August 2, 2016
Categories: Research, Animal Behavior, Adoption

Does your shelter or rescue group counsel adopters on how to carefully and gradually introduce a new cat into the family? If so, many of your adopters may well be ignoring your advice — and things work out anyway.

A couple of weeks ago, Million Cat Challenge co-founder Dr. Kate Hurley of the UC Davis Koret Shelter Medicine Program opened a study, forwarded to her by Maddie’s Fund® Director of Research Dr. Sheila D’Arpino, on aggression that might arise between cats in a family when a new cat is adopted. Dr. Hurley reached out to the Million Cat discussion group with her thoughts on the findings, and agreed to share them with us here as well.

First, some background. The study was based on a 62-question survey sent to 375 people who had adopted a cat from an animal shelter in New York State. A total of 252 households responded, of which only 128 had multiple cats. Around half of those households reported fighting between the cats when the new cat was introduced, and half also reported they had simply put the cats together without any introduction period.

Here are Dr. Hurley’s comments:

Perhaps surprisingly, the method of introduction (gradual versus waiting a few days versus immediate introduction) did not correlate with the likelihood that the cats would fight. The author is skeptical about this finding, suggesting that the “gradual” introductions reported may not have been sufficiently gradual or performed correctly. However, the fact remains that there was no effect reported from this sampling, which may well reflect what adopters are capable of/likely to do in real life, despite our best counseling efforts.

Another key finding was that half the adopters introduced the cats to one another immediately, suggesting this practice is common even in those cases where the adopter may have been advised otherwise. To be totally honest, I’ve been guilty of this myself, feeling sorry for my latest foster cat hanging out alone in my guest room and letting him out to join the family the very same evening I brought him home.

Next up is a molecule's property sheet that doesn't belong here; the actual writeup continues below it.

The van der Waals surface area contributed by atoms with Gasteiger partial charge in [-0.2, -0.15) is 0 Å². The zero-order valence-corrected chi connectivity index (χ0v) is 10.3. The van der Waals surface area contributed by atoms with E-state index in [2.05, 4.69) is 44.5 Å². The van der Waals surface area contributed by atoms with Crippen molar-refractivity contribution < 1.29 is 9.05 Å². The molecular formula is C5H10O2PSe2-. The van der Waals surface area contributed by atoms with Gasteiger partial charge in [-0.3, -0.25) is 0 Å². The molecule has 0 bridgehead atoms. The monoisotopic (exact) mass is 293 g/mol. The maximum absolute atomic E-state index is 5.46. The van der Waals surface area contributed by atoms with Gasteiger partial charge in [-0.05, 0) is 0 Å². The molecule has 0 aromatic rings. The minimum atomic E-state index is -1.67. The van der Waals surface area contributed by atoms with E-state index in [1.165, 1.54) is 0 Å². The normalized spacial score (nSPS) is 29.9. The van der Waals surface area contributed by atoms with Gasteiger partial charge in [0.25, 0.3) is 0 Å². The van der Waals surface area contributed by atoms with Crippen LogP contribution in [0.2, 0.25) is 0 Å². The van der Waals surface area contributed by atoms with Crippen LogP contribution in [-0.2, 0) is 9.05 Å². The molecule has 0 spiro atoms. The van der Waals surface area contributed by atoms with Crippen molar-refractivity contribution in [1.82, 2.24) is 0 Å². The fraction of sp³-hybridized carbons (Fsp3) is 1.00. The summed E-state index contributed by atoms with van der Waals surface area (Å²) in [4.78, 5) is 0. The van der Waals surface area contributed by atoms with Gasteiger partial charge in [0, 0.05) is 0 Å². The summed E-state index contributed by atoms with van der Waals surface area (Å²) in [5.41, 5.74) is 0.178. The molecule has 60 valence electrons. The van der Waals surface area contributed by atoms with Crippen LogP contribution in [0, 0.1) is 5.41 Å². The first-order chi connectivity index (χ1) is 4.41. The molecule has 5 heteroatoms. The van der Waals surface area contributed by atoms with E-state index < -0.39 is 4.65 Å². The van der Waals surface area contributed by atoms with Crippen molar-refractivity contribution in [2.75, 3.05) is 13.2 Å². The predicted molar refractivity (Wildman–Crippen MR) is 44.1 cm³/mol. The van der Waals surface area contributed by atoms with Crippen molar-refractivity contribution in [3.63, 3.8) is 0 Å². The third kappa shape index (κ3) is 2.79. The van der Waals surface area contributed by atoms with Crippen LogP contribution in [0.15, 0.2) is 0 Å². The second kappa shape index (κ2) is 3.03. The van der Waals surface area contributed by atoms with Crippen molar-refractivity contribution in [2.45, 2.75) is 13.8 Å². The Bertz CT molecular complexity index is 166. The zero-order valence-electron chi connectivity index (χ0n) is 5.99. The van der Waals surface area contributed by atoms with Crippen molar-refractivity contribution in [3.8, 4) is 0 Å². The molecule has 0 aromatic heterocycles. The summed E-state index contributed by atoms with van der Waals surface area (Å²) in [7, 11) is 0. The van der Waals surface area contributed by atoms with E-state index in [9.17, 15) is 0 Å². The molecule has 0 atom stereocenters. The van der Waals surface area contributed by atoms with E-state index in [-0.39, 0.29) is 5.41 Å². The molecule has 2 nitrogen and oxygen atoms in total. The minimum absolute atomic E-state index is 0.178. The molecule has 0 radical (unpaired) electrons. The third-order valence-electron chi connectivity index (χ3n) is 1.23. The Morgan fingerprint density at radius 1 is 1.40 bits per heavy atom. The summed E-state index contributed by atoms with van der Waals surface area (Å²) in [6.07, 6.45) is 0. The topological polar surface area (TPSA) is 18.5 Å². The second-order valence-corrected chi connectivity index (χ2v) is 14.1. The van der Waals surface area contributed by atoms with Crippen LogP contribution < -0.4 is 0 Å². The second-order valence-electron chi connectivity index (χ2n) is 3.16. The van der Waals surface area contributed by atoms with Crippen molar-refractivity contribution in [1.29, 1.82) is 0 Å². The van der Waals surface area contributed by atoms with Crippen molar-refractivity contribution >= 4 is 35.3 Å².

Another notable finding is that fighting between cats was common, occurring about half the time. The good news was that over half the cats had accepted one another within a month, and over 90 percent had accepted each other within a year.

Although not mentioned, perhaps a hopeful finding is that all these cats were still in their adoptive homes, even though conflict with the resident cat(s) was so common.

Dr. Hurley’s “takeaways” included:

  • Setting realistic expectations may be the most important component of a successful adoption of an adult cat into a multi-cat home – letting people know that cats that don’t get along initially are still very likely to accept each other reasonably well over time.
  • Maintaining open lines of communication with adopters so that if fighting occurs they will reach out for help is likely to be more helpful than hanging our hopes on preventing intercat conflict through sufficiently gradual introductions.
  • Recognizing that in a few cases, cats simply won’t get along with another cat at least under circumstances that can be realistically provided by an average adopter. In those cases, a return can be seen not as a failure, but simply as a lesson learned about two cats and what they prefer.

The study abstract can be read, and the complete study purchased, at the link below.

Levine, E. et al., Intercat aggression in households following the introduction of a new cat. Applied Animal Behaviour Science, March 2005, Volume 90, Issue 3, 325 – 336. DOI: